As the new year starts and the Warner Discovery merger moves toward completion current “business daddy” (God, I love John Oliver!) AT&T released some information yesterday touting how successful HBO was in 2021. For a service that already boasts the brilliance of such series as SUCCESSION, CURB YOUR ENTHUSIASM and yes, LAST WEEK WITH JOHN OLIVER, not to mention simultaneous windows of theatrically released movies like DUNE, KING RICHARD and the newest installment of THE MATRIX, the rosy picture presented at a Citi investor conference yesterday may have been its greatest creative achievement of the past 12 months.
As Yahoo! News reports, HBO did indeed exceed both its previous quarter’s numbers and its own earlier projections by topping 2021 off with 73.8 million global subscribers, admittedly well below the global subscriber counts of Disney (118 million) and Netflix (214 million) as reported by the Los Angeles Times. Buoyed by a higher initial monthly subscription price, the Yahoo! story also noted that as of 3Q21 the average subscriber paid $11.82 per month for the ability to potentially watch these services.
But if someone is trying to align any of these impressive stats with actual popularity, one would be sadly mistaken. What these figures represent are as positive a spin on the business aspects of an entity that includes a 50-year old pay television monolith that still has significant carriage in tens of millions of homes, as well as the more nascent HBO Max service that was rolled out during 2021 in many of those homes at deeply discounted prices or free trialsAnd as previously noted, a subscription model relies most prominently on getting someone to avoid taking the step to stop paying after a free trial expires.
There is some third party data that is available that gives some more objective context. As Variety! reported, approximately two-thirds of those global subscriptions are domestic. Those domestic accounts include households “with access” to HBO and HBO Max. In the old school metrics of cable we used to call these “homes passed”. Think of it like providing a bypass road to get to a destination without necessarily seeing any traffic on it. It’s possible some of these homes passed chose to subscribe and/or watch; we just don’t know that for sure.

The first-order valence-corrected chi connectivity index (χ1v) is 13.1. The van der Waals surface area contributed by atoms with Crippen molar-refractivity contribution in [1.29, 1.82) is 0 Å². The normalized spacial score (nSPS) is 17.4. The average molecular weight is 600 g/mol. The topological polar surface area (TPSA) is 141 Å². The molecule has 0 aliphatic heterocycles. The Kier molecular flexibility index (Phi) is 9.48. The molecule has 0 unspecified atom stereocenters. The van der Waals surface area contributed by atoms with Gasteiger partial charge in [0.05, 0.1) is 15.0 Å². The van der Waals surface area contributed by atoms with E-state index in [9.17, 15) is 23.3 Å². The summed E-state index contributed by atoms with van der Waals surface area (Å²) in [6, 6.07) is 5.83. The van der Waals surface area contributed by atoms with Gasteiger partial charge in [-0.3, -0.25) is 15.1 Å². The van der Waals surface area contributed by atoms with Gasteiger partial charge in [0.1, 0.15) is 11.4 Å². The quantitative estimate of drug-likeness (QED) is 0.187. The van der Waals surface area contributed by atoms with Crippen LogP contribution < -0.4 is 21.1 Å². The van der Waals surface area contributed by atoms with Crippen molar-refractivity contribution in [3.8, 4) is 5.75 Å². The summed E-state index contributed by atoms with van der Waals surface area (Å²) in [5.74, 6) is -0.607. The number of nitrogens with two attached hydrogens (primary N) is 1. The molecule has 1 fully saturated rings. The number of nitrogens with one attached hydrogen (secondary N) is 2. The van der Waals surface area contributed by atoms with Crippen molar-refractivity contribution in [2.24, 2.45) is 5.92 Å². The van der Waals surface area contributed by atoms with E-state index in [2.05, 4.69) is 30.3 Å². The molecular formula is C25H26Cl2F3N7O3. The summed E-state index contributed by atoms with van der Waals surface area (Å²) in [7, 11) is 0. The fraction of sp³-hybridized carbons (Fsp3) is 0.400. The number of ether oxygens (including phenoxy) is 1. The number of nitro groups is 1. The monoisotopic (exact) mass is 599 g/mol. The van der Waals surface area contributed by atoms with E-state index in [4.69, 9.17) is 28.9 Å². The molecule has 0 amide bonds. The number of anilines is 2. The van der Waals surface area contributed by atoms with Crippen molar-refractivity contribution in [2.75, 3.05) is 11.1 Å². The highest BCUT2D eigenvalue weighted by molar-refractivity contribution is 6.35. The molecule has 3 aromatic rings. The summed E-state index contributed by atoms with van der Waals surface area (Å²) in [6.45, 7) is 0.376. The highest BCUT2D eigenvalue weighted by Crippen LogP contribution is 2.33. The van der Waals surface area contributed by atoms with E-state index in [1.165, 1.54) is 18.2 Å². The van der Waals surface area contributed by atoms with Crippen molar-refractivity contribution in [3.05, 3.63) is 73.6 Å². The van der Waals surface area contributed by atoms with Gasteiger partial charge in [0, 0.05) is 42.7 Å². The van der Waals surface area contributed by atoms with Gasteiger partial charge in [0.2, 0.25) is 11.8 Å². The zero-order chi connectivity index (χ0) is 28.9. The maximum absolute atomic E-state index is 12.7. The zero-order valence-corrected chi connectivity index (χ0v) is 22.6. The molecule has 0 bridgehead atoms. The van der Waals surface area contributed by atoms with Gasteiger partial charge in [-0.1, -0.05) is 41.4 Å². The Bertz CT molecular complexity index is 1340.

And via Samba, one of the insurgent measurment companies that is challenging both the timing and accuracy of Nielsen, we have some data on how successful at least the “opening weekend” strategies of several of the Warner Brothers PVOD titles that were released on HBO Max were. (As a caveat, the Samba data reflects “projected viewership figures based on data collected through opted-in smart TVs and through partnerships with cable TV providers”. In other words, they’re measuring those who are OK with being measured).
The three most-viewed titles in 2021 were MORTAL KOMBAT, GODZILLA VS. KONG and THE MATRIX: RESURRECTIONS.The first two debuted during 2Q21, when theatres in most major U.S. cities were still largely closed; the latter released during Christmas week as Omicron began to take root and as severe weather derailed many potential theatre-goers from venturing out even if virus anxiety didn’t otherwise deter them. None of these titles reached more than 10% of domestic subscribing households. On the other hand, when was the last time anything on linear television reached a 10 rating, even with delayed viewing?
With the onslaught of buzzy new series like …AND JUST LIKE THAT , the HARRY POTTER 20th anniversary reunions and the aforementioned PVOD releases, HBO has done its part to be as zeitgeisty as possible to encourage people to at least keep the gate open for the possibility of watching, a category I admit I fall into.
I’m actually quite bullish on the potential of HBO Max going forward. David Zaslav is a proven winner, the likelihood of infusing more sports into the portfolio is strong and the encouraging performances of new and resurrected series and movie franchises point strongly toward compelling reasons to continue to subscribe. Despite current plans to carve out a 45-day window of theatrical exclusivity for theatrical releases in 2022 it is overwhelmingly clear that current conditions will likely pivot those plans for at least some titles. There’s at least enough meat on this bone to have some faith that the groundwork Jason Kilar laid will continue to bear fruit. But it is important to put the current data points in the context of relative, not empirical success. The definition of success is as fluid as the pursuit of it.
Until next time…